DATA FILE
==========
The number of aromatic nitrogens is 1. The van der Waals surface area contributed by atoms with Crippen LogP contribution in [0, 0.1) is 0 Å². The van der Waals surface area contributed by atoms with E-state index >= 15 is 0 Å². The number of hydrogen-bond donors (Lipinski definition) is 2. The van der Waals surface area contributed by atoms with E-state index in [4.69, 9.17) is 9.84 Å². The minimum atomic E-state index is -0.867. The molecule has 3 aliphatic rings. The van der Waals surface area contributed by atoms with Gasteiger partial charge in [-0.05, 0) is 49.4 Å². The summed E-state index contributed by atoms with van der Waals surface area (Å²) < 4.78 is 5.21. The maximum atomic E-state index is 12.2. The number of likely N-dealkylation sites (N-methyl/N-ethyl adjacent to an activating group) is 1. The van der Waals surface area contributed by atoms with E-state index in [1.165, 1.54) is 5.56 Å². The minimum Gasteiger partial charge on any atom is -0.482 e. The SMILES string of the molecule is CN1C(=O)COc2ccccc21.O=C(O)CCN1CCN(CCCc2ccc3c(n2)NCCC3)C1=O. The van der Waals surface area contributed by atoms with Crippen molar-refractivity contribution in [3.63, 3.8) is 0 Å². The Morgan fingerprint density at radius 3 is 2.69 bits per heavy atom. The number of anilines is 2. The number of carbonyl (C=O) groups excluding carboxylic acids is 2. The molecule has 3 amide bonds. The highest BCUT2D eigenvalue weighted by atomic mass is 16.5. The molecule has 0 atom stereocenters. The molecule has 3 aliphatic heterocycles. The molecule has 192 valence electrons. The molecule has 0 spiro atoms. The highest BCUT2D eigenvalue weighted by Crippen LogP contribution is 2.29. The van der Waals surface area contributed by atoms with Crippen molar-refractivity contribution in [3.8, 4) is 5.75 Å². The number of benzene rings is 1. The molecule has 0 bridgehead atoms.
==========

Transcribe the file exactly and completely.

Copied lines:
The number of aromatic nitrogens is 1. The van der Waals surface area contributed by atoms with Crippen LogP contribution in [0, 0.1) is 0 Å². The van der Waals surface area contributed by atoms with E-state index >= 15 is 0 Å². The number of hydrogen-bond donors (Lipinski definition) is 2. The van der Waals surface area contributed by atoms with E-state index in [4.69, 9.17) is 9.84 Å². The minimum atomic E-state index is -0.867. The molecule has 3 aliphatic rings. The van der Waals surface area contributed by atoms with Gasteiger partial charge in [-0.05, 0) is 49.4 Å². The summed E-state index contributed by atoms with van der Waals surface area (Å²) < 4.78 is 5.21. The maximum atomic E-state index is 12.2. The number of likely N-dealkylation sites (N-methyl/N-ethyl adjacent to an activating group) is 1. The van der Waals surface area contributed by atoms with E-state index in [1.165, 1.54) is 5.56 Å². The minimum Gasteiger partial charge on any atom is -0.482 e. The SMILES string of the molecule is CN1C(=O)COc2ccccc21.O=C(O)CCN1CCN(CCCc2ccc3c(n2)NCCC3)C1=O. The van der Waals surface area contributed by atoms with Crippen molar-refractivity contribution in [3.63, 3.8) is 0 Å². The Morgan fingerprint density at radius 3 is 2.69 bits per heavy atom. The number of anilines is 2. The number of carbonyl (C=O) groups excluding carboxylic acids is 2. The molecule has 3 amide bonds. The highest BCUT2D eigenvalue weighted by atomic mass is 16.5. The molecule has 0 atom stereocenters. The molecule has 3 aliphatic heterocycles. The molecule has 192 valence electrons. The molecule has 0 spiro atoms. The highest BCUT2D eigenvalue weighted by Crippen LogP contribution is 2.29. The van der Waals surface area contributed by atoms with Crippen molar-refractivity contribution in [3.8, 4) is 5.75 Å². The number of benzene rings is 1. The molecule has 0 bridgehead atoms.